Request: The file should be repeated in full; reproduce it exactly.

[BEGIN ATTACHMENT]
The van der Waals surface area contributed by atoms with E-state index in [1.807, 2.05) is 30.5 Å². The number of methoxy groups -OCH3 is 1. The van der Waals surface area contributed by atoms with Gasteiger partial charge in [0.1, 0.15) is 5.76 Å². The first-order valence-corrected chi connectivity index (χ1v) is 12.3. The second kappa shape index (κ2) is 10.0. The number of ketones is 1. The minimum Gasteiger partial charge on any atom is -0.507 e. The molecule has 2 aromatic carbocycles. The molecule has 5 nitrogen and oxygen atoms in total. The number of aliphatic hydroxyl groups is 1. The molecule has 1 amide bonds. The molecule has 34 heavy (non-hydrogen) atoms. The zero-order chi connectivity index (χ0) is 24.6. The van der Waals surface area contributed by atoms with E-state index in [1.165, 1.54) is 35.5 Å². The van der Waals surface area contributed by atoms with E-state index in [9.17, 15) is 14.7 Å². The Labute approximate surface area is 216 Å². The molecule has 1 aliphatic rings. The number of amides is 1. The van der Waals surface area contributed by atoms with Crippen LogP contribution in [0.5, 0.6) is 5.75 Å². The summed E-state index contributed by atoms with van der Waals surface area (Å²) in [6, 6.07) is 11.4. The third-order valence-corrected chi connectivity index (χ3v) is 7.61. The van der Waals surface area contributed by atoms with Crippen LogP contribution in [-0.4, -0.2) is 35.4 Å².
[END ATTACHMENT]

The van der Waals surface area contributed by atoms with E-state index in [1.807, 2.05) is 30.5 Å². The number of methoxy groups -OCH3 is 1. The van der Waals surface area contributed by atoms with Gasteiger partial charge in [0.1, 0.15) is 5.76 Å². The first-order valence-corrected chi connectivity index (χ1v) is 12.3. The second kappa shape index (κ2) is 10.0. The number of ketones is 1. The minimum Gasteiger partial charge on any atom is -0.507 e. The molecule has 2 aromatic carbocycles. The molecule has 5 nitrogen and oxygen atoms in total. The number of aliphatic hydroxyl groups is 1. The molecule has 1 amide bonds. The molecule has 34 heavy (non-hydrogen) atoms. The zero-order chi connectivity index (χ0) is 24.6. The van der Waals surface area contributed by atoms with E-state index in [1.165, 1.54) is 35.5 Å². The van der Waals surface area contributed by atoms with E-state index in [9.17, 15) is 14.7 Å². The Labute approximate surface area is 216 Å². The molecule has 1 aliphatic rings. The number of amides is 1. The van der Waals surface area contributed by atoms with Crippen LogP contribution in [0.5, 0.6) is 5.75 Å². The summed E-state index contributed by atoms with van der Waals surface area (Å²) in [6, 6.07) is 11.4. The third-order valence-corrected chi connectivity index (χ3v) is 7.61. The van der Waals surface area contributed by atoms with Crippen LogP contribution in [-0.4, -0.2) is 35.4 Å².